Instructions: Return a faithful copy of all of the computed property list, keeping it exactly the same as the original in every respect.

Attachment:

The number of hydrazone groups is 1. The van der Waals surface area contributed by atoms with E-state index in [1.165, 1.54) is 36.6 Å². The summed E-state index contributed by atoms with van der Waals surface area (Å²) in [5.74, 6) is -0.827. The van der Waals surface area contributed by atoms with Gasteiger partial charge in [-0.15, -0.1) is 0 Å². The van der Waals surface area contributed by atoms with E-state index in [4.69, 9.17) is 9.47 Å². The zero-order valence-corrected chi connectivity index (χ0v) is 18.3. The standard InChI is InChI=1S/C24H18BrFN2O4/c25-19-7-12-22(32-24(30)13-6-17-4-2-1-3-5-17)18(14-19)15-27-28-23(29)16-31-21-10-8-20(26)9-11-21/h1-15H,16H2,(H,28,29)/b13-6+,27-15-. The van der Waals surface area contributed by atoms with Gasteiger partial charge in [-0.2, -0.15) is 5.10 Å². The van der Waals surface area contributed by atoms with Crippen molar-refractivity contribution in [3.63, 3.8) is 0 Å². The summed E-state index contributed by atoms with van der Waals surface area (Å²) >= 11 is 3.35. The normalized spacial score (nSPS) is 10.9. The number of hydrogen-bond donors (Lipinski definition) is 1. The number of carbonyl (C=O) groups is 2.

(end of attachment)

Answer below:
The number of hydrazone groups is 1. The van der Waals surface area contributed by atoms with E-state index in [1.165, 1.54) is 36.6 Å². The summed E-state index contributed by atoms with van der Waals surface area (Å²) in [5.74, 6) is -0.827. The van der Waals surface area contributed by atoms with Gasteiger partial charge in [-0.15, -0.1) is 0 Å². The van der Waals surface area contributed by atoms with E-state index in [4.69, 9.17) is 9.47 Å². The zero-order valence-corrected chi connectivity index (χ0v) is 18.3. The standard InChI is InChI=1S/C24H18BrFN2O4/c25-19-7-12-22(32-24(30)13-6-17-4-2-1-3-5-17)18(14-19)15-27-28-23(29)16-31-21-10-8-20(26)9-11-21/h1-15H,16H2,(H,28,29)/b13-6+,27-15-. The van der Waals surface area contributed by atoms with Gasteiger partial charge in [-0.2, -0.15) is 5.10 Å². The van der Waals surface area contributed by atoms with Crippen molar-refractivity contribution in [3.63, 3.8) is 0 Å². The summed E-state index contributed by atoms with van der Waals surface area (Å²) >= 11 is 3.35. The normalized spacial score (nSPS) is 10.9. The number of hydrogen-bond donors (Lipinski definition) is 1. The number of carbonyl (C=O) groups is 2.